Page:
Red Zone (М = 1-5)

In case there are only a few chips left for a few hands, as the stack exceeds the sum of blinds and ante only 1-5 times, it remains only to find the moment when you can go all-in. In this case, you may not wait for premium starting cards at all, and then you will have to go all-in with speculative hands. For example, in this case, an ace combined with any other card, is already a great reason to go all-in. 

In the red zone, you must constantly pay attention to the forced bets, as they will be fatal to the stack, as well as the ante. You can forget about position and when you get a more or less good hand, you can go all-in regardless of the blinds. The success of the game in this zone largely depends on luck.

Dead Zone (М = -1)

If the available chips are less than the sum of blinds and ante, there is nothing that can be done with the help of poker experience. In this case, you will have to go all-in with any pocket cards and rely on luck. Once in this zone, you should immediately put all the chips on the line, regardless of position and cards in hand.

This tactic of tournament play is a great help for beginners and allows you to play efficiently. However, it does not take into account some aspects of tournament play, for example — the peculiarities of the game before the prize area, at the final table, period during rebuys, etc. In addition, some formats require the use of special poker tournament strategy tips that are applicable only to specific types of events, such as hyper-turbo events.

Poker tournament tips for playing at the final table

Finally, let's highlight the top recommendations from professionals for successful tournament play.

Take a closer look at your opponents' seating

Whether or not you are out or in chip leader position is just as important to winning as skill. The first thing to look at on the final table is which side of the poker table: the short and deep stacks are sitting on.

You may be able to pressure the short stack with continuation bet, but the chip leader sitting to your right may do the same against you.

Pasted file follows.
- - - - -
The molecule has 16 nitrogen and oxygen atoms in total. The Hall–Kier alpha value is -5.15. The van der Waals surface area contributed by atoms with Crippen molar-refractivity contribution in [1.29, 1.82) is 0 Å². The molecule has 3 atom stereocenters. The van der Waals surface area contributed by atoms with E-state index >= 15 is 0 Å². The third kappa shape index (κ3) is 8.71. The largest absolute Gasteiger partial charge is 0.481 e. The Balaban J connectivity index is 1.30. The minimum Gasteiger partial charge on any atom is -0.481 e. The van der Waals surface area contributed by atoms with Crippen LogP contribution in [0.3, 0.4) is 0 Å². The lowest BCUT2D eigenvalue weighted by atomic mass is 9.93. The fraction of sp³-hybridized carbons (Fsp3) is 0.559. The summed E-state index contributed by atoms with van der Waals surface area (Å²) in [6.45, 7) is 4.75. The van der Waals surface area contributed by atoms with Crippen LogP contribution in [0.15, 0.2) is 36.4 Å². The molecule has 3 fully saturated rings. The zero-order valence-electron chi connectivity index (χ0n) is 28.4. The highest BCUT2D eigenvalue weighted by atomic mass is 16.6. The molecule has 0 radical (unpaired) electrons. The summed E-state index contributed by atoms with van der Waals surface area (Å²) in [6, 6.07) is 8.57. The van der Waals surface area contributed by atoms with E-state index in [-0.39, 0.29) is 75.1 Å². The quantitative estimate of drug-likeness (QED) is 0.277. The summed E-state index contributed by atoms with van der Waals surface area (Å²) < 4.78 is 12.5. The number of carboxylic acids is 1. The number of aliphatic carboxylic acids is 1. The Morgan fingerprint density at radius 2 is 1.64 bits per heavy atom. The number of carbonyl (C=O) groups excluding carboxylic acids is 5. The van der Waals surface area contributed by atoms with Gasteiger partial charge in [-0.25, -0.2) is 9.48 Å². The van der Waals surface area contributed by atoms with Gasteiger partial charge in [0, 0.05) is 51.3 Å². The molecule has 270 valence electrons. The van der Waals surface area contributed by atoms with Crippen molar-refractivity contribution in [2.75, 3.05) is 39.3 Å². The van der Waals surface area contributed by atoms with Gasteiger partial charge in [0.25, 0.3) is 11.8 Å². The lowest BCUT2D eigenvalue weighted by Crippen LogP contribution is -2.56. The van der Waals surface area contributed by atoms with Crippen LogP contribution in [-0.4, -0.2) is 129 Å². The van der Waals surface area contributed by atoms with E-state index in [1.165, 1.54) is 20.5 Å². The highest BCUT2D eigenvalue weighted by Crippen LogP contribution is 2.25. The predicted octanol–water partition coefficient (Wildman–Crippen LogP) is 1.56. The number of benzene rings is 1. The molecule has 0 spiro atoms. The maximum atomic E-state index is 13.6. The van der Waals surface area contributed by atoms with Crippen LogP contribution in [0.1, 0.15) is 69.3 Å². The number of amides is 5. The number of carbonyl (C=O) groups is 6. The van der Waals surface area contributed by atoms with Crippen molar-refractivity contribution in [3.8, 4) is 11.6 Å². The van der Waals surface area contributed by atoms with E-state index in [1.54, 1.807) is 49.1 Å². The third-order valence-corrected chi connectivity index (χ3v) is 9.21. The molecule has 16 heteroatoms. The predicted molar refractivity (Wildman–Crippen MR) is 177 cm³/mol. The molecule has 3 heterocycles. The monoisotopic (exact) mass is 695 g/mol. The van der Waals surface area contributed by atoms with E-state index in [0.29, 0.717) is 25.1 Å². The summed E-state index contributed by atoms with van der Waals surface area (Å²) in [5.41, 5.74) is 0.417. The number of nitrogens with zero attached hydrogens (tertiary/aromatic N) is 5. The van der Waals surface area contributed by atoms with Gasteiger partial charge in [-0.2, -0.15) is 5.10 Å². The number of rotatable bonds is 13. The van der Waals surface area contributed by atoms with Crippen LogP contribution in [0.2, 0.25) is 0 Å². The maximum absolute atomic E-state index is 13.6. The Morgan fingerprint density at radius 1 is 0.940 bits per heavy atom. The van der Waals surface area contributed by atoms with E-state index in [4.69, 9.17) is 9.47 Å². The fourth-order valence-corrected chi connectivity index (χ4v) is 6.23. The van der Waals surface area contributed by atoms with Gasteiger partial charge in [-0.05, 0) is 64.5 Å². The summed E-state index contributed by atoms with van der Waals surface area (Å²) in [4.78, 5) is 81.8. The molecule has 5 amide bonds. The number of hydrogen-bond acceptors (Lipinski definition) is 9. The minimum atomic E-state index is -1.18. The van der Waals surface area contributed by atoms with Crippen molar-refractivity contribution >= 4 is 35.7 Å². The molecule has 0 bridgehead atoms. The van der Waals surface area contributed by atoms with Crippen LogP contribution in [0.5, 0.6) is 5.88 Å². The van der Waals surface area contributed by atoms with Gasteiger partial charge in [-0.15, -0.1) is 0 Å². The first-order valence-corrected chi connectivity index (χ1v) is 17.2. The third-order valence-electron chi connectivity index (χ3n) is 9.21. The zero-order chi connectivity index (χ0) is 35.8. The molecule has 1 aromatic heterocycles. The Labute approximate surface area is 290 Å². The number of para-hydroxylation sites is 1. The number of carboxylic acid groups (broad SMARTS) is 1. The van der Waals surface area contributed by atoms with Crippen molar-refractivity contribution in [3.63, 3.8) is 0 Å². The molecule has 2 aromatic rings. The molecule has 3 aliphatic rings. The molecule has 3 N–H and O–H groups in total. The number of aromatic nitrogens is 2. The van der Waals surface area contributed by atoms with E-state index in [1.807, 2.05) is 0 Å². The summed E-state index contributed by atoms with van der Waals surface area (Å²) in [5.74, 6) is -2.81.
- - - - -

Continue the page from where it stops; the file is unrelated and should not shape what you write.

Don't forget about the style of play of your opponents. Sitting to the right of a tight opponent, you can pressure him with raises. But when you are to the left and your opponent has already invested in the pot with a cautious call or bet, your aggression to provoke a fold is more profitable.

Use poker software

Nowadays many people condemn programs for collecting statistics. They’ll 100% save you from unnecessary work. You don't need to make notes with descriptions of your opponents, get confused with paperwork, etc. Poker software does it for you. But even without statistics there is a lot of useful software online: poker calculators, highlighting for multitabling and much more.

Don't take away the advantage of using poker software, especially at the beginning of a career.

Keep an eye on your opponents via SharkScope

But HUDs only collect stats on opponents you have already played with. If you are playing with unknown players in the finals, look for their nicknames on the SharkScope. The website will tell you what limit the poker player is playing most often, his win rate, etc.

If your opponent has registered in an expensive tournament, he will stick to the final poker table and roll more cautiously. You'll be able to easily pressure him with tribets. But his move to a higher limit can mean a marked improvement.

Changing strategies